Still wouldst thou sing, and I have ears in vain—
To thy high requiem become a sod. (lines 55–60)

Death serves as a muse within the poem. It is, to the narrator, soft and comes upon the narrator as he composes the poem. The narrator seeks death, wants to die, and wants to be with the nightingale because he is currently experienced the height of life and anything else would not be worth experiencing. To live after that point would be a living death to the narrator. He desires to like the narrator, able to constantly give himself up in song and transcend life and death. However, he soon realizes that he is different from the nightingale:[19]

Thou wast not born for death, immortal Bird!
No hungry generations tread thee down;
The voice I hear this passing night was heard
In ancient days by emperor and clown: (lines 61–64)

The world of imagination is not a place that a man could ever live in.[20] This knowledge causes the narrator to become disheartened as the imaginary world is destroyed. The narrator cannot have the imaginary land. He is not just separate from the bird, but from poetry and imagination in general. The narrator mourns in the final lines of the poem as he realizes that he has been abandoned by his art:[21]

Forlorn! the very word is like a bell
To toll me back from thee to my sole self!
Adieu! the fancy cannot cheat so well
As she is fam’d to do, deceiving elf.
Adieu! adieu! thy plaintive anthem fades
Past the near meadows, over the still stream,
Up the hill-side; and now ’tis buried deep
In the next valley-glades:
Was it a vision, or a waking dream?
Fled is that music:—Do I wake or sleep? (lines 71–80)

Themes

"Ode to a Nightingale" describes a series of conflicts between reality and the Romantic ideal of uniting with nature. In the words of Richard Fogle, "The principal stress of the poem is a struggle between ideal and actual: inclusive terms which, however, contain more particular antitheses of pleasure and pain, of imagination and commonsense reason, of fullness and privation, of permanence and change, of nature and the human, of art and life, freedom and bondage, waking and dream."[22] Of course, the nightingale's song is the dominant image and dominant "voice" within the ode. The nightingale is also the object of empathy and praise within the poem. However, the nightingale and the discussion of the nightingale is not simply about the bird or the song, but about human experience in general. This is not to say that the song is a simple metaphor, but it is a complex image that is formed through the interaction of the conflict voices of praise and questioning.[23]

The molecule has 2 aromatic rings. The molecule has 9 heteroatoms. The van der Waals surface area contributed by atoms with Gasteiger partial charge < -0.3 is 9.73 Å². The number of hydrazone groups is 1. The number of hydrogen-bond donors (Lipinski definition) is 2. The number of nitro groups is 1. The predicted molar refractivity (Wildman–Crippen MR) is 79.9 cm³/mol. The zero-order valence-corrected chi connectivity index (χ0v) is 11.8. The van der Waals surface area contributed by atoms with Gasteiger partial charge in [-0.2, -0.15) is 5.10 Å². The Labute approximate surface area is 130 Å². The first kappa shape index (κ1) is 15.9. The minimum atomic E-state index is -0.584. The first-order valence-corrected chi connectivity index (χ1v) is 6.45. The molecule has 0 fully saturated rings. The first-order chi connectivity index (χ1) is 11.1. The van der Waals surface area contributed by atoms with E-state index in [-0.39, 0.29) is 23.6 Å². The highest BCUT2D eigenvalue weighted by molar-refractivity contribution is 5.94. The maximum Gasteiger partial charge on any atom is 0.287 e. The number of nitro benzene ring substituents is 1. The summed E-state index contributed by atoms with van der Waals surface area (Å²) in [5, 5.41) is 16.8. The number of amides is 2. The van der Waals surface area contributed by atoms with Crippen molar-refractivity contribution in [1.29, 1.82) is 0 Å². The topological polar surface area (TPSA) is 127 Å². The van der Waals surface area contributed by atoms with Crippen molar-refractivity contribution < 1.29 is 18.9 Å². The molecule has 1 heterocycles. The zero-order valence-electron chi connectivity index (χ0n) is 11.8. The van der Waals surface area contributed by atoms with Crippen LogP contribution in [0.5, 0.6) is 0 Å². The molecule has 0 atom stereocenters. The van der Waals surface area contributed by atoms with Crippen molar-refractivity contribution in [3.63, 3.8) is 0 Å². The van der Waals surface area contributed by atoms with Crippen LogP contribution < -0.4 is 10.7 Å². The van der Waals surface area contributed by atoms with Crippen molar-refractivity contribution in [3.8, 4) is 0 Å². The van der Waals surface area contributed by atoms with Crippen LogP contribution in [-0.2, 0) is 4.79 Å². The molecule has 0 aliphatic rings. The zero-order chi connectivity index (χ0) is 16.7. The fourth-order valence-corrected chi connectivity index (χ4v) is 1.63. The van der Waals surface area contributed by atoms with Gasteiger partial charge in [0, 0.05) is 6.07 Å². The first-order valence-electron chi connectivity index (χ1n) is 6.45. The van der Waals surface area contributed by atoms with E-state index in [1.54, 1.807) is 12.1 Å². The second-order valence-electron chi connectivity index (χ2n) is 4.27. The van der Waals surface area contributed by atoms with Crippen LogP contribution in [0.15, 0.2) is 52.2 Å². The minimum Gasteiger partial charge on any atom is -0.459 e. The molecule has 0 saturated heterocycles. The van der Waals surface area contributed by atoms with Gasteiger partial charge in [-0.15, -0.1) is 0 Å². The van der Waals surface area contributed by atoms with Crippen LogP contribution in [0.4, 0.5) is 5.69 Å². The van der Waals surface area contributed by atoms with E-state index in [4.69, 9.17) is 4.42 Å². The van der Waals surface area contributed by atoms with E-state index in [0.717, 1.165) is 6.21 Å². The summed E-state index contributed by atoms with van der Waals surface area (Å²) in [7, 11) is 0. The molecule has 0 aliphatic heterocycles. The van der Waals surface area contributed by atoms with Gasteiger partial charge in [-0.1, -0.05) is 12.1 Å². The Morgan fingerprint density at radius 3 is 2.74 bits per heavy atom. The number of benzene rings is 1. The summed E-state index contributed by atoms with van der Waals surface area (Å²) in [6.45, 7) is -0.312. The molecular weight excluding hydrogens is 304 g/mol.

On this theme, David Perkins summarizes the way "Ode to a Nightingale" and "Ode on a Grecian Urn" perform this when he says, "we are dealing with a talent, indeed an entire approach to poetry, in which symbol, however necessary, may possibly not satisfy as the principal concern of poetry, any more than it could with Shakespeare, but is rather an element in the poetry and drama of human reactions".[24] However, there is a difference between an urn and a nightingale in that the nightingale is not an eternal entity. Furthermore, in creating any aspect of the nightingale immortal during the poem the narrator separates any union that he can have with the nightingale.[25]

The poem relies heavily on the process of sleeping and discusses both dreams and the act of awaking. Such uses are not unique to Keats's poetry, and "Ode to a Nightingale" shares many of the same themes as Keats's Sleep and Poetry and Eve of St. Agnes. This further separates the image of the nightingale's song from its closest comparative image, the urn as represented in "Ode on a Grecian Urn". The nightingale is distant and mysterious, and even disappears at the end of the poem. The dream image emphasizes the shadowiness and elusiveness of the poem. These elements make it impossible for there to be a complete self identification with the nightingale, but it also allows for self-awareness to permeate throughout the poem, albeit in an altered state.[26]

Midway through the poem, there is a split between the two actions of the poem: the first attempts to identify with the nightingale and its song, and the second discusses the convergence of the past with the future while experiencing the present. This second theme is reminiscent of Keats's view of human progression through the Mansion of Many Apartments and how man develops from experiencing and wanting only pleasure to understanding truth as a mixture of both pleasure and pain. The Elysian fields and the nightingale's song in the first half of the poem represent the pleasurable moments that overwhelm the individual like a drug. However, the experience does not last forever, and the body is left desiring it until the narrator feels helpless without the pleasure. Instead of embracing the coming truth, the narrator clings to poetry to hide from the loss of pleasure. Poetry does not bring about the pleasure that the narrator original asks for, but it does liberate him from his desire for only pleasure.[27]